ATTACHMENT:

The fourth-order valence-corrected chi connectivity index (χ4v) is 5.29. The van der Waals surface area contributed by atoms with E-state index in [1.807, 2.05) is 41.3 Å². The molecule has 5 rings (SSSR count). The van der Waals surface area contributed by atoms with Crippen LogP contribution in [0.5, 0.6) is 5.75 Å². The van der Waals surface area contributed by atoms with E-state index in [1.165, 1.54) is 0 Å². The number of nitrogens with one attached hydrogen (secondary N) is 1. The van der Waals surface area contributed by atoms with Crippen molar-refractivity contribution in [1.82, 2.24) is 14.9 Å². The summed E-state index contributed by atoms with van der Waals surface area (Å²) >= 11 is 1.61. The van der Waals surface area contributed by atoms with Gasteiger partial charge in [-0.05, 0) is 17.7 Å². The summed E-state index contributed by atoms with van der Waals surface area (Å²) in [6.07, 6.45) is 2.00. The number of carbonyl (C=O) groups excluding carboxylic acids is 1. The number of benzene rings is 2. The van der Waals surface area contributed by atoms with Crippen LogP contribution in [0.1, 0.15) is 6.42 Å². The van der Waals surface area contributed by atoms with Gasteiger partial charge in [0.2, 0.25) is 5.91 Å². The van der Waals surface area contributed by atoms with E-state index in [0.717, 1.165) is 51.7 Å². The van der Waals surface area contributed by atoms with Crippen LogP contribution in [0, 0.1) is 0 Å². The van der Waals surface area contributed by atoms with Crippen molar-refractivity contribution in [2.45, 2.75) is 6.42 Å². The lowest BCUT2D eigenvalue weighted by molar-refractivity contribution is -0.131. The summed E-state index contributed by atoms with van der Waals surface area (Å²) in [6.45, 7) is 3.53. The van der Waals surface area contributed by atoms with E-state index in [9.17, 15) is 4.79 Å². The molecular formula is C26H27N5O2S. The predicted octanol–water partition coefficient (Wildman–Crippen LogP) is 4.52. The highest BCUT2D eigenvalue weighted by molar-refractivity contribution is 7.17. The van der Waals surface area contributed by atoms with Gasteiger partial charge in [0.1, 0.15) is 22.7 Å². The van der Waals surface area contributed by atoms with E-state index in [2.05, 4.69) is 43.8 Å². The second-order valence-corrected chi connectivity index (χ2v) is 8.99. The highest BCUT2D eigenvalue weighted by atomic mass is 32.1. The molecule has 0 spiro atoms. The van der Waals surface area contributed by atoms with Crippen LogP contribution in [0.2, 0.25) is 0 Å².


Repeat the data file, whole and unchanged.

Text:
The fourth-order valence-corrected chi connectivity index (χ4v) is 5.29. The van der Waals surface area contributed by atoms with E-state index in [1.807, 2.05) is 41.3 Å². The molecule has 5 rings (SSSR count). The van der Waals surface area contributed by atoms with Crippen LogP contribution in [0.5, 0.6) is 5.75 Å². The van der Waals surface area contributed by atoms with E-state index in [1.165, 1.54) is 0 Å². The number of nitrogens with one attached hydrogen (secondary N) is 1. The van der Waals surface area contributed by atoms with Crippen molar-refractivity contribution in [1.82, 2.24) is 14.9 Å². The summed E-state index contributed by atoms with van der Waals surface area (Å²) >= 11 is 1.61. The van der Waals surface area contributed by atoms with Gasteiger partial charge in [-0.05, 0) is 17.7 Å². The summed E-state index contributed by atoms with van der Waals surface area (Å²) in [6.07, 6.45) is 2.00. The number of carbonyl (C=O) groups excluding carboxylic acids is 1. The number of benzene rings is 2. The van der Waals surface area contributed by atoms with Crippen LogP contribution in [0.1, 0.15) is 6.42 Å². The van der Waals surface area contributed by atoms with Gasteiger partial charge in [0.2, 0.25) is 5.91 Å². The van der Waals surface area contributed by atoms with E-state index in [0.717, 1.165) is 51.7 Å². The van der Waals surface area contributed by atoms with Crippen LogP contribution in [0, 0.1) is 0 Å². The van der Waals surface area contributed by atoms with Crippen molar-refractivity contribution in [2.45, 2.75) is 6.42 Å². The lowest BCUT2D eigenvalue weighted by molar-refractivity contribution is -0.131. The summed E-state index contributed by atoms with van der Waals surface area (Å²) in [6.45, 7) is 3.53. The van der Waals surface area contributed by atoms with E-state index in [9.17, 15) is 4.79 Å². The molecular formula is C26H27N5O2S. The predicted octanol–water partition coefficient (Wildman–Crippen LogP) is 4.52. The highest BCUT2D eigenvalue weighted by molar-refractivity contribution is 7.17. The van der Waals surface area contributed by atoms with Gasteiger partial charge in [0.1, 0.15) is 22.7 Å². The van der Waals surface area contributed by atoms with E-state index in [2.05, 4.69) is 43.8 Å². The second-order valence-corrected chi connectivity index (χ2v) is 8.99. The highest BCUT2D eigenvalue weighted by atomic mass is 32.1. The molecule has 0 spiro atoms. The van der Waals surface area contributed by atoms with Crippen LogP contribution in [0.2, 0.25) is 0 Å².